HTML and CSS Reference
In-Depth Information
4.9. Special Character Encoding
For the most part, characters within documents that are not part of a tag
are rendered as is by the browser. However, some characters have spe-
cial meaning and are not directly rendered, and other characters can't be
typed into the source document from a conventional keyboard. Special
characters need either a special name or a numeric character encoding
for inclusion in a document.
4.9.1. Special Characters
As has become obvious in the discussion and examples leading up to
this section, three characters in source documents have very special
meaning: the less-than sign ( < ), the greater-than sign ( > ), and the am-
persand ( & ). These characters delimit tags and special character referen-
ces. They'll confuse a browser if left dangling alone or with improper tag
syntax, so you have to go out of your way to include their actual, literal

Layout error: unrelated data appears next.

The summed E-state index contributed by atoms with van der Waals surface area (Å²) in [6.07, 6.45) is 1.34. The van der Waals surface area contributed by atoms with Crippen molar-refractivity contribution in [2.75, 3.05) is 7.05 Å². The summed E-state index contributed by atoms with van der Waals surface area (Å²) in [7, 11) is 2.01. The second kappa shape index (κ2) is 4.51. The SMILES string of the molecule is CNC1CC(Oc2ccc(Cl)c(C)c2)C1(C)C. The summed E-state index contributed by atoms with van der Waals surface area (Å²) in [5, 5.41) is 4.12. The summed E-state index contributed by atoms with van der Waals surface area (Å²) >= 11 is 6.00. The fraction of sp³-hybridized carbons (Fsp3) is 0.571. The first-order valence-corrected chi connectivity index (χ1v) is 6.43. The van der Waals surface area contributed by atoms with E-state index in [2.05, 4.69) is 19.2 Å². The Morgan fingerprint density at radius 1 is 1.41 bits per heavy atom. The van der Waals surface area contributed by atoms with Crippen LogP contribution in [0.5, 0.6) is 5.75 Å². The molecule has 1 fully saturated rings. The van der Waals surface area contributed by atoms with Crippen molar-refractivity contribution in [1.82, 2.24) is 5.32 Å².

characters in your documents. [*]
[*] The only exception is that these characters may appear literally within the <listing> and <xmp>
tags, but this is a moot point because the tags are obsolete.
Similarly, you have to use special encoding to include double quotation
mark characters within a quoted string, or when you want to include a
special character that doesn't appear on your keyboard but is part of the
ISO Latin-1 character set that most browsers implement and support.
4.9.2. Inserting Special Characters
To include a special character in your document, enclose either its stand-
ard entity name or a pound sign ( # ) and its numeric position in the Lat-
in-1 standard character set [*] inside a leading ampersand and an ending
semicolon, without any spaces in between. Whew. That's a long explan-
ation for what is really a simple thing to do, as the following examples
illustrate. The first example shows how to include a greater-than sign in a
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